Speculating on what you've hooked before you see it is always an interesting part of any angling adventure. In fact, most the folks I fish with pride themselves on their "fish-identification-before-seeing" (FIBS) ability. And the truly adept can excel at identifying different species of fish.Remembering that there are exceptions to every rule, here are some of the clues for FIBS.
This tactic is often used by fish that spend most of their existence on or near the bottom in deep water. Most notable among this group is the walleye. Anglers anticipate the thrill of bringing a toothy, marble-eyed beauty to the surface after feeling the distinctive shaking of a nightcrawler-tipped jig in 14-16 feet of water.
A friend uses the word "buzzsaw" to describe bluegill, because of their persistent circular gyrations. We've all heard it a hundred times - but it bears repeating - if bluegill were capable of growing to 4 to 5 pounds, catching one could be life-threatening.
Just about every fish will wind up in the tugger category at one time or another. A thumping pull gets me thinking catfish. Although, the closer catfish come to the boat the more they go into the buzzsaw mode. Channel cats especially seem to delight in twisting revolutions that leave fish and angler dizzy.
Runners are best depicted by the white and striped bass, although drum and carp will fit here too. Don't overlook gar as another example of fish that clobber a lure or bait and just keep going. These are sturdy specimens that don't immediately realize, or care, that there's someone in tow.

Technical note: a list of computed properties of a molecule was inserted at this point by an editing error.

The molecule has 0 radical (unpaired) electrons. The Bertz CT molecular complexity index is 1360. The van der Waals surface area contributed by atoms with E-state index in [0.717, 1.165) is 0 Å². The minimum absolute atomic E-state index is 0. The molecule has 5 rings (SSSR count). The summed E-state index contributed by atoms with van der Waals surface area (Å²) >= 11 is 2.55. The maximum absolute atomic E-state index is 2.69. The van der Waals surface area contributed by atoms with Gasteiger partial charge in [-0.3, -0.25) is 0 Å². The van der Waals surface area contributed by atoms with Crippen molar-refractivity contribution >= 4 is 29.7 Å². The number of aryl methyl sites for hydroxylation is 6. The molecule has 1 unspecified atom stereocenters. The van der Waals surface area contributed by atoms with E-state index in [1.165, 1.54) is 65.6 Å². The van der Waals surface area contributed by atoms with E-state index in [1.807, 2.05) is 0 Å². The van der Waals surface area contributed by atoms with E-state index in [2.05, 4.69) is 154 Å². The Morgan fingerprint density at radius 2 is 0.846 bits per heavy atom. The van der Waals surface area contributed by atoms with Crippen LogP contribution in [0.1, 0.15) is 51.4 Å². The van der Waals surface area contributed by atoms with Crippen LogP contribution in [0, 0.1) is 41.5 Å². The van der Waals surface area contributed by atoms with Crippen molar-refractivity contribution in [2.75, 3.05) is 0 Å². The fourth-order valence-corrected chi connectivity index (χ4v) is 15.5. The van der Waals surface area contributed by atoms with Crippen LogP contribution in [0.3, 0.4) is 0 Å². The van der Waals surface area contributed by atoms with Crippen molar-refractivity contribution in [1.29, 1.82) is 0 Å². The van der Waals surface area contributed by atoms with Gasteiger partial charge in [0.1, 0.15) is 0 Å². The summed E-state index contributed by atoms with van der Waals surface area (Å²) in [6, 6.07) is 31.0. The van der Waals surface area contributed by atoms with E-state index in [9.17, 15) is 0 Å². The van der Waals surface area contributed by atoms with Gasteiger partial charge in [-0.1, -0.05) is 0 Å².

Leapers don't leave much to the imagination. This trait probably shouldn't even be considered as an element of FIBS. After all, once the fish breaks water, identification isn't too difficult, unless you are momentarily distracted or myopic.
A trout or bass repeatedly popping out of the water quickly makes up for the disappointment of not getting to test your FIBS skills. However, the truly perceptive can implement FIBS before the leaping begins. You see, fighting method isn't the only element of FIBS.
Most anglers use a combination of the fish's fighting and striking techniques to achieve FIBS. Strike classifications range from "thermo-nuclear blast" to "barely noticeable," with several levels between. It takes a truly talented angler to successfully employ FIBS using only evidence provided by the strike. Although, strike may be a bit of a misnomer in the case of some of the less aggressive fish.
The best example of the thermo-nuclear strike I ever witnessed took place one summer afternoon on a shady bank of the James River. A fisherman had just cast a baited hook to mid-channel, propped his fishing rod on a forked stick and had industriously begun to knead another cereal doughball for a second line when a conservation agent appeared. Greetings were exchanged between the two followed by the agent's request to see the young man's fishing permit.
A short search through the angler's well worn wallet produced the item in question. The two were standing face to face, the agent dutifully poring over the fishing permit and the young man patiently waiting with his wallet in his hands. Without warning the propped-up fishing rod took off for the center of the river like a Tomahawk missile.